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Vocal folds

The vocal folds, also known as vocal cords, are found at the base of the human larynx, they are composed of twin infoldings of mucous membrane which vibrate modulating the flow of air being expelled from the lungs during phonation.

Open during breathing, the folds are controlled via the arytenoid cartilages for speech or singing.

The folds vibrate when they are closed to obstruct the airflow through the glottis (see below): they are forced open by increased air pressure in the lungs, and closed again as the air rushes past the folds, lowering the pressure (Bernoulli's principle). A person's voice pitch is determined by the resonant frequency of the vocal folds. In an adult male this frequency averages about 125 Hz, adult females around 210, in children the frequency is over 300 Hz.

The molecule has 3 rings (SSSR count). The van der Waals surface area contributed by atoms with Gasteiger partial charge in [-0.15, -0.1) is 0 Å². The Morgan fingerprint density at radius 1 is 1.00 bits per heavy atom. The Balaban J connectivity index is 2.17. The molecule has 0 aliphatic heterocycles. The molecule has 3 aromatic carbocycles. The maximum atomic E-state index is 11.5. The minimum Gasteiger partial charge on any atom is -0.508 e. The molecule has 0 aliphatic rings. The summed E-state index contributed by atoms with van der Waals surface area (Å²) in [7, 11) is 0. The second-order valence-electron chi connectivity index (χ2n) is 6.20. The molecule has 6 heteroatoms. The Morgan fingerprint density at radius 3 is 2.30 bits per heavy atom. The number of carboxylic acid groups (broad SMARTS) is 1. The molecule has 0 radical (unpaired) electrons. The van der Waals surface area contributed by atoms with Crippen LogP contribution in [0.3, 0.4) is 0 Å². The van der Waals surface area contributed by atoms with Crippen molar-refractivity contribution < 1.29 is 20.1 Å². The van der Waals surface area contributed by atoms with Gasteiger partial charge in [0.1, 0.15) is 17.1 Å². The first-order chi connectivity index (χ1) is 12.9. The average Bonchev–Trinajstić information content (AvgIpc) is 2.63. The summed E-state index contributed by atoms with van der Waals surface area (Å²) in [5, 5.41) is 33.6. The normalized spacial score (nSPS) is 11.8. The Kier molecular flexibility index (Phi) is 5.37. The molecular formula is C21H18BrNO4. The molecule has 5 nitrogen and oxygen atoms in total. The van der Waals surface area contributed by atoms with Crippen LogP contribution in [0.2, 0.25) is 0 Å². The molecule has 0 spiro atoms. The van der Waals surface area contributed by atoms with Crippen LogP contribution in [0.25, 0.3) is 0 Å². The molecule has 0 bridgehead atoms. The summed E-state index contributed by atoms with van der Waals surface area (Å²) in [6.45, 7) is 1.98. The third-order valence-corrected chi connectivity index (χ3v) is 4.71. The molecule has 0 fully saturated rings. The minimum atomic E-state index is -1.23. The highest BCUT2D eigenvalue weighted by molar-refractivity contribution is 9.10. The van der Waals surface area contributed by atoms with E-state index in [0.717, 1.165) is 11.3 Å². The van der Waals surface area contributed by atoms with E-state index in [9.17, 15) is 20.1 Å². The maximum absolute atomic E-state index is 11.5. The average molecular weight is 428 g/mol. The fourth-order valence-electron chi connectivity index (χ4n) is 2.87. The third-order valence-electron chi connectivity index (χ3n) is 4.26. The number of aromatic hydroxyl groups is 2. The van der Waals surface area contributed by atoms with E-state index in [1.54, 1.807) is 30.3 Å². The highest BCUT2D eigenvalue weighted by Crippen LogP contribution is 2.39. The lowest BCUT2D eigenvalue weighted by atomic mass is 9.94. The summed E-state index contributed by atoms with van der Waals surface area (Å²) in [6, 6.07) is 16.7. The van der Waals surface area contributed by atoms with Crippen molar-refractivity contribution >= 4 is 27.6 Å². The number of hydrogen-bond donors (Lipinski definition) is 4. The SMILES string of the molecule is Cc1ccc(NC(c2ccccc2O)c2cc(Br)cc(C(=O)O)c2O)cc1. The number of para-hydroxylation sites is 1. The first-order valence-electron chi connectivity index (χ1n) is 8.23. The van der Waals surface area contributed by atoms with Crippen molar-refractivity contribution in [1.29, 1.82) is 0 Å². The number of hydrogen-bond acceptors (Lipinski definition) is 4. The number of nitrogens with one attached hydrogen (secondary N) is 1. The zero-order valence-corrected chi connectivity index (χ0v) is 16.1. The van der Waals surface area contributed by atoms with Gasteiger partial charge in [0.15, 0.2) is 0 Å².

The space between the vocal cords is called the glottis. As the vocal cords vibrate, the resulting vibration produces a "buzzing" quality to the speech, called voice or voicing.

Sounds production involving only the glottis is called glottal. English has a glottal approximant spelt "h". In many accents of English the glottal stop (made by pressing the folds together) is used as a variant allophone of the phoneme /t/.

The vibration produced is an essential component of voiced consonants as well as vowels. If the vocal folds are drawn apart, air flows between them causing no vibration, as in the production of voiceless consonants.

In English, they tend to go in pairs, for example t and d, b and p.